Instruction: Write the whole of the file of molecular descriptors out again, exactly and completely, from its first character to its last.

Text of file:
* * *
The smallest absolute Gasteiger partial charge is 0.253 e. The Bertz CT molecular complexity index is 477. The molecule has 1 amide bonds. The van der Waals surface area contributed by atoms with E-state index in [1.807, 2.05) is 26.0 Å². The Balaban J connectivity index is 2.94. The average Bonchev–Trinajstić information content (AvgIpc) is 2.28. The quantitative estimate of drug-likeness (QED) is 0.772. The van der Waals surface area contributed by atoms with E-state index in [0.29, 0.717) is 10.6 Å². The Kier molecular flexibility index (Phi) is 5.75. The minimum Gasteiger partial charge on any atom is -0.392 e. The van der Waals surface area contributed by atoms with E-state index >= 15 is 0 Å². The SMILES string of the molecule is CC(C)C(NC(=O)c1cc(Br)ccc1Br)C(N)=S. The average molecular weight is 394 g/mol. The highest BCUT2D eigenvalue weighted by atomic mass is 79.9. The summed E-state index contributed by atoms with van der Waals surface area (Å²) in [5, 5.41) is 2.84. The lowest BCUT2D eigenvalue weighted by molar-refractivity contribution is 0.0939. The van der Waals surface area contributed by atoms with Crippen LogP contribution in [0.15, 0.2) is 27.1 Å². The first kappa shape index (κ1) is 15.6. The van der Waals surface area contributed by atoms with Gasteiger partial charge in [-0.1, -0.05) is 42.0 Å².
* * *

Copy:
The smallest absolute Gasteiger partial charge is 0.253 e. The Bertz CT molecular complexity index is 477. The molecule has 1 amide bonds. The van der Waals surface area contributed by atoms with E-state index in [1.807, 2.05) is 26.0 Å². The Balaban J connectivity index is 2.94. The average Bonchev–Trinajstić information content (AvgIpc) is 2.28. The quantitative estimate of drug-likeness (QED) is 0.772. The van der Waals surface area contributed by atoms with E-state index in [0.29, 0.717) is 10.6 Å². The Kier molecular flexibility index (Phi) is 5.75. The minimum Gasteiger partial charge on any atom is -0.392 e. The van der Waals surface area contributed by atoms with E-state index >= 15 is 0 Å². The SMILES string of the molecule is CC(C)C(NC(=O)c1cc(Br)ccc1Br)C(N)=S. The average molecular weight is 394 g/mol. The highest BCUT2D eigenvalue weighted by atomic mass is 79.9. The summed E-state index contributed by atoms with van der Waals surface area (Å²) in [5, 5.41) is 2.84. The lowest BCUT2D eigenvalue weighted by molar-refractivity contribution is 0.0939. The van der Waals surface area contributed by atoms with Crippen LogP contribution in [0.15, 0.2) is 27.1 Å². The first kappa shape index (κ1) is 15.6. The van der Waals surface area contributed by atoms with Gasteiger partial charge in [-0.1, -0.05) is 42.0 Å².